MARK KARLIN, EDITOR OF BUZZFLASH AT TRUTHOUT
A recent study by the for-profit website GOBankingRates.com found that just under 50 percent of Americans have no savings socked away. Worse yet, another 13 percent in the US have savings that total under $1000, and 9 percent have just a "minimum [savings] account" balance requirement. Minimum balance requirements vary, but GOBankingRates cites ranges of $500 - $1500.
If you add these three figures together, a dismaying number of Americans - approximately 70 percent - have either no savings or less than around $1500 set aside.
Commenting on the survey, blogger Jonathan Turley cuts to the chase:
The economic situation in this country is far worse than most people appreciate. We live in economically stratified areas where there is little interaction between distant economic classes. These reports are a startling wake up call for policy makers. The goal of everyone having a few months of cushion for bad times is clearly not occurring - leaving at least half or more of the population on the razor’s edge of poverty.
Another analysis, conducted by America Saves, is more optimistic, but the America Saves survey is based on the desire to save, not the reality of whether or not an individual has the financial ability to set aside money for the future.
America Saves admits that the wealthy are primarily the ones socking away money:
The extent to which various factors including perception of one’s own financial condition and that of the whole economy, as well as one’s actual income and ability to save, affect the [Personal Savings Interest survey] PSI numbers is unclear. However, the PSI surveys clearly show that income is critically important: In general, the higher one’s income, the higher one’s savings interest, effort, and effectiveness.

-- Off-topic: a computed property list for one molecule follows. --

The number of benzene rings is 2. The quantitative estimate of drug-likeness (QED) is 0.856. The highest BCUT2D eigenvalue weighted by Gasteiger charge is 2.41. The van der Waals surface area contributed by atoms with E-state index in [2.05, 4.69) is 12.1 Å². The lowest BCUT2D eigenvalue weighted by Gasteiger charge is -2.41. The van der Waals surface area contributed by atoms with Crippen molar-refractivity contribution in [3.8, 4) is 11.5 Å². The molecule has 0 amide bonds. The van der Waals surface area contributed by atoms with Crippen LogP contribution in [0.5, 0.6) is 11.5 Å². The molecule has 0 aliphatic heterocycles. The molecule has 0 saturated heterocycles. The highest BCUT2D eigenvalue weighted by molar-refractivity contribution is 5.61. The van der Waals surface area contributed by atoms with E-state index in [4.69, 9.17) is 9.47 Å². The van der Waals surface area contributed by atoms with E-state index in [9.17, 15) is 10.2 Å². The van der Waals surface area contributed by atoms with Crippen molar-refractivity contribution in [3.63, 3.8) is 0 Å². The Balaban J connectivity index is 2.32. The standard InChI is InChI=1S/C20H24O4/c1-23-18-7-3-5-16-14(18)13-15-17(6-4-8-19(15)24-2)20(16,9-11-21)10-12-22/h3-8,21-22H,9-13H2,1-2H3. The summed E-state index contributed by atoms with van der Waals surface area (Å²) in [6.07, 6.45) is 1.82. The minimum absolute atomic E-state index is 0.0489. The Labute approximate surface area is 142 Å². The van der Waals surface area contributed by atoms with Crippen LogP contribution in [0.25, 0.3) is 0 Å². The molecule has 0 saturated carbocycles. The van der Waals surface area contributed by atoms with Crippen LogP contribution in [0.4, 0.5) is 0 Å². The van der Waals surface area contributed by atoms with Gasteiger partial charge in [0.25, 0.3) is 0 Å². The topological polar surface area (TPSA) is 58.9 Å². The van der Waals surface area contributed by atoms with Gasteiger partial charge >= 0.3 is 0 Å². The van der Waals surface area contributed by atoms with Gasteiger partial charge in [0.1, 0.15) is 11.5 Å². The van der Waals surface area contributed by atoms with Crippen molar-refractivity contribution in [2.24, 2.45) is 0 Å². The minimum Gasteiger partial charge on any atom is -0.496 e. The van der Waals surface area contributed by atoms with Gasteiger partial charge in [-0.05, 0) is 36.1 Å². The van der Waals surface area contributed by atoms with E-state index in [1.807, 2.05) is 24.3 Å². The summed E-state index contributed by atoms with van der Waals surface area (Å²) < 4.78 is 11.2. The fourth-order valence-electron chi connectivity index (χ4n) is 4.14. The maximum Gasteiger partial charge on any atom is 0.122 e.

A spokesman for the Consumer Federation of America, which oversees America Saves, states the obvious: "Our surveys are consistent with other research showing that those with low incomes are more likely to struggle financially in the present, and be less likely to focus on saving for the future, than are those with high incomes."
It is simply basic math that if you are living from paycheck to paycheck - and often in debt - you literally have no money to set aside.
Moreover, the wealthy - many of whom are even wealthier these days, given the redistribution of income upward in the last few decades - have many options to invest savings in relatively high-yield financial options. Those with small amounts of money in banks or credit unions are losing value every year (adjusted for inflation) because interest rates are virtually zero for those using traditional savings accounts.
According to the Bank of America website, for example, what the bank categorizes as its "regular savings account" earns 0.01 percent interest - or basically one cent on a thousand dollars in savings per year. According to The US Inflation Calculator website, "The latest inflation rate for the United States is 0.2% through the 12 months ended August 2015 as published by the US government on September 16, 2015." Small savings accounts - for those who can spare any money to have them - decrease in purchasing power every year because the banks pay interest that is less than the rate of inflation.
As dismaying as it is that people with small savings accounts are effectively losing money annually, the fact that nearly half of the US population has no money to be used in times of emergency is even more distressing. Together, these realities represent a tsunami of economic injustice.
Not to be reposted without permission of Truthout.